Lots to chew on in AG’s latest annual report

Ontario Auditor General Bonnie Lysyk (pictured) released her yearly assessment of the province’s financial manaveurs on Wednesday. Photo credit: The Canadian Press/Aaron Vincent Elkaim


The annual Ontario Auditor General’s report was released this week, with its usual litany of financial and policy missteps by the provincial government and its agencies. Not surprisingly, some of the observations in the report related to policies around government actions to cope with the Covid-19 pandemic. For instance, the AG found that about half of the $7 billion spent on procurement contracts involving Covid were not issued for competitive bidding. Other elements included millions in spending on personal protective equipment that is now expired or no longer useful, and the excessive purchase of items such as N95 respirators. 

The report also found the vaccine priority roll-outs did not always target the most high-risk regions as it claimed and that vaccine booking systems were confusing and often led to double bookings and missed appointments. A significant amount of vaccine was wasted, likely due to overestimating the demand for boosters. Given the haste involved in responding to Covid, most governments have had similar problems identified in their responses, and overall it seems that no government is being viewed too harshly by voters for their Covid performance.   

One interesting note was that doctors were paid roughly five times more by the province than nurses or pharmacists for performing the same service of administering Covid vaccinations. Another part of the report observed that the LCBO was overly reliant on highly-paid IT consultants, but added that permanent LCBO staff earned $68 per hour. This is more than nurses or pharmacists were paid for administering vaccinations. Something to keep in mind when LCBO workers next claim they are underpaid.  

Once again, Ontarians were found to pay the most in Canada for auto insurance, with quite a wide range of prices among different parts of the province for drivers with the same records and experience. Total premiums were observed to have increased by about 14 per cent over the last five years. The Ontario Liberals and NDP have in the past made promises to reduce auto insurance premiums, with former Premier Kathleen Wynne memorably calling it a “stretch goal” to achieve when the promised reductions did not occur. The Ford government has also said they will end insurance policies with premiums based on “postal codes”, but clearly little if any progress has been made on that claim. Insurance industry sources state that premiums are higher in Ontario primarily because of a higher incidence of fraud, higher accident rates and a higher average cost per claim than elsewhere in the country.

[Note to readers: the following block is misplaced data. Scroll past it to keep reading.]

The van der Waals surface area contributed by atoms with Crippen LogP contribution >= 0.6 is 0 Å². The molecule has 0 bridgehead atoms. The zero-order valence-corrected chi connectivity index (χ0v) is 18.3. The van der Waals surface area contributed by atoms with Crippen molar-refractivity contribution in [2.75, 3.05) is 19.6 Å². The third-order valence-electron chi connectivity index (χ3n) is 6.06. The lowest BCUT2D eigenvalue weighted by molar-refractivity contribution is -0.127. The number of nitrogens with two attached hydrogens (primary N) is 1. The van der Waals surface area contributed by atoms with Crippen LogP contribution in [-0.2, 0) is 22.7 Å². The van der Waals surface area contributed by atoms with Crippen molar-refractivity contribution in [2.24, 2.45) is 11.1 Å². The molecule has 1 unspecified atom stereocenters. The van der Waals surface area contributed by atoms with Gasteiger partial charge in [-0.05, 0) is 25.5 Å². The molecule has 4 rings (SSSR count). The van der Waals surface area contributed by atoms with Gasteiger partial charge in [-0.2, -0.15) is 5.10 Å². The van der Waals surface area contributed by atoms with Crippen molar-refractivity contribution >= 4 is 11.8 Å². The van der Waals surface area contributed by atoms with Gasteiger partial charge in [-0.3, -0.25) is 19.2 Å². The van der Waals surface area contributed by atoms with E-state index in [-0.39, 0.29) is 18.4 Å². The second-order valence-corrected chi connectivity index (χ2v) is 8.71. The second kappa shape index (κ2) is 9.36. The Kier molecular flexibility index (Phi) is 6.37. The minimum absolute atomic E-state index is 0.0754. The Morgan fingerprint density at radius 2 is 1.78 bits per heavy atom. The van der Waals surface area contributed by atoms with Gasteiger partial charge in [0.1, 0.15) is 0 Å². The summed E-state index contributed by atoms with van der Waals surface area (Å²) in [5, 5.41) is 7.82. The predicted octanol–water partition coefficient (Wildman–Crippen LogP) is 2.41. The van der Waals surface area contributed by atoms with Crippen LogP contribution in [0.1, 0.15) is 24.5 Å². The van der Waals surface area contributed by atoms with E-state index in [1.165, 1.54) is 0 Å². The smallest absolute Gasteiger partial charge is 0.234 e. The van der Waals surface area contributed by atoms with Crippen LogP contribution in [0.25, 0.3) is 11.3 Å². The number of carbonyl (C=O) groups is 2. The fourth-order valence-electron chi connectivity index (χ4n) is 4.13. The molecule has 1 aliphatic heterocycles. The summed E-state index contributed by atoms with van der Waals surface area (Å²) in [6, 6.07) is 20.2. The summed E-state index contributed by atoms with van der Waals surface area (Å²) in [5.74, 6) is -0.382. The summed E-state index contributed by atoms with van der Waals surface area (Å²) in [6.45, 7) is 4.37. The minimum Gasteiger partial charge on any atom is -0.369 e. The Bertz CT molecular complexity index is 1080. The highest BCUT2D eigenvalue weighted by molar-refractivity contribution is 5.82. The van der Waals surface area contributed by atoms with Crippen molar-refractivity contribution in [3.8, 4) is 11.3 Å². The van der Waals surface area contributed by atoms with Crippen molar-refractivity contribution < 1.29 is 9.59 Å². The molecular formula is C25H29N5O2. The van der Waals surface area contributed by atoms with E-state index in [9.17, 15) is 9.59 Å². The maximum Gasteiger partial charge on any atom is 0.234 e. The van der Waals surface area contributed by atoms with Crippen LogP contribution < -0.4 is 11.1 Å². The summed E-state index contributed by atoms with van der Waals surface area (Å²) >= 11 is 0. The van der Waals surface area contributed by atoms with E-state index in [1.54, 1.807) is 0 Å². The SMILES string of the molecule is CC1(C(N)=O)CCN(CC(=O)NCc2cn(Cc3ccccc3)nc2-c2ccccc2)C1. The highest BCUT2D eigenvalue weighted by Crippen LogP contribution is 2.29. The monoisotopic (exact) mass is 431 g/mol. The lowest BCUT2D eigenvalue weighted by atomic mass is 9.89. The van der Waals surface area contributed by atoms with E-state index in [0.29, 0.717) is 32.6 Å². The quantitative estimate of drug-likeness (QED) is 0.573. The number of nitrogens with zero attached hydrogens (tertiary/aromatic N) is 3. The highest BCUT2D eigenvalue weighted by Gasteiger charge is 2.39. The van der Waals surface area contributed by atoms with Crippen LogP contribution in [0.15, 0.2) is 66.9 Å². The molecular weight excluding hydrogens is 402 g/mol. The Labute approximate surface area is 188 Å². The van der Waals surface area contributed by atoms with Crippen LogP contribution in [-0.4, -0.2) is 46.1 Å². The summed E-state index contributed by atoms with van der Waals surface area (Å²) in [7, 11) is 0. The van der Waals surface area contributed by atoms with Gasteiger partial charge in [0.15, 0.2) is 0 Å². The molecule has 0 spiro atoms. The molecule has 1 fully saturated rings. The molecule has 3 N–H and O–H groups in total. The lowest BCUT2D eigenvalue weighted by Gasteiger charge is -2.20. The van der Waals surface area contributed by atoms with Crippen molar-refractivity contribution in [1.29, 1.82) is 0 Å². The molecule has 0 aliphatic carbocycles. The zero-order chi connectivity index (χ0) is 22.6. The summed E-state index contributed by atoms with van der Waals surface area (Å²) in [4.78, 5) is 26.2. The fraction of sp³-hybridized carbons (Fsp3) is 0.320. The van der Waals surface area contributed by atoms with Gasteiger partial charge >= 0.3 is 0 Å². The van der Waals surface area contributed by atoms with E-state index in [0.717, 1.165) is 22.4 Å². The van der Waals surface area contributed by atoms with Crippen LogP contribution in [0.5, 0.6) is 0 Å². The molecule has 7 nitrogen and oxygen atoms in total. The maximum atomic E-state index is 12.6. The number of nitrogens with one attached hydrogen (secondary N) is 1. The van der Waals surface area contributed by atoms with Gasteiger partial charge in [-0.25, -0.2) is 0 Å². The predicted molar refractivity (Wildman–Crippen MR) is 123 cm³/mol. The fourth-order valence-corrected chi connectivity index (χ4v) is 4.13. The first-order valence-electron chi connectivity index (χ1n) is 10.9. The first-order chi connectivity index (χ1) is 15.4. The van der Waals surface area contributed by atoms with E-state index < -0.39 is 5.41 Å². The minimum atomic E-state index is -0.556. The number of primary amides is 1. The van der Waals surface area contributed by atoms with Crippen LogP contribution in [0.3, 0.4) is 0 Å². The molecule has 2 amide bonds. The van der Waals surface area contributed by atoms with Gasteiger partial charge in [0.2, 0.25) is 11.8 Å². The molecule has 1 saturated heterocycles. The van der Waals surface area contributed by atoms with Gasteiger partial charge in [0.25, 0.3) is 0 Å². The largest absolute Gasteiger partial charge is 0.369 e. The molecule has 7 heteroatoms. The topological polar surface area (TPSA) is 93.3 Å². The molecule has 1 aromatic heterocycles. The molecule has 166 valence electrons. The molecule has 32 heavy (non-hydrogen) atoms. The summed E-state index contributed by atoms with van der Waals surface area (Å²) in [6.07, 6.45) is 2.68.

The AG also commented on the priority given the construction of various highway projects and noted that priority was given to certain highways such as the 413 and the Bradford Bypass, and that these choices would not have been favoured by experts within the Ministry of Transportation. Clearly political considerations took precedence over expert recommendations, and the fact that there was a provincial election this year undoubtedly played a role in politics prevailing. 

On the environmental front, a number of issues were identified. Included were the fact that there is no longer environmental monitoring of the Niagara Escarpment, that a majority of municipalities in the province are unable to map flood risk areas because of problems with provincial data and that the proportion of urban land classified as green has declined significantly in Ontario. Provincial tracking and spending on invasive species were also noted as deficient relative to other jurisdictions.  

Many successive AG reports over the years have highlighted what a mess the province’s electricity system has become, with political considerations consistently overriding the need to operate an efficient, cost-effective and reliable power grid. 

After the Liberals imposed the Green Energy Act in 2009, electricity costs skyrocketed as expensive long-term contracts were signed with providers of renewable energy such as wind and solar. Starting with Wynne and continuing with Ford, subsequent governments have not fixed the underlying problems, merely dumped the excess costs on to the tax base as power rates for households and businesses are subsidized. This year’s AG report once again notes the folly of this approach, and that these subsidies had increased to the extent that if they were removed, the average residential hydro bill would increase by 40 per cent. In total, electricity rate subsidies were estimated to amount to a whopping $6.9 billion in 2021-22. 

A number of other deficiencies were observed, including unaddressed hazards in abandoned mines, overly long lag times in dispatching firefighters to forest fires, problems with floodplain maps and oil and gas well inspections, among others. Overall, the report was no better or worse than previous similar reports but served to identify a number of areas that deserve attention and inform taxpayers and others where action is needed. 

Finally, it must be said that Bonnie Lysyk has been an exceptional Auditor General. Originally appointed by the Wynne Liberal government in 2013, she has been very even-handed and thorough in criticizing incumbent governments, both Liberal and Conservative. Her ten-year term is up next year. She will be a tough act to follow. 

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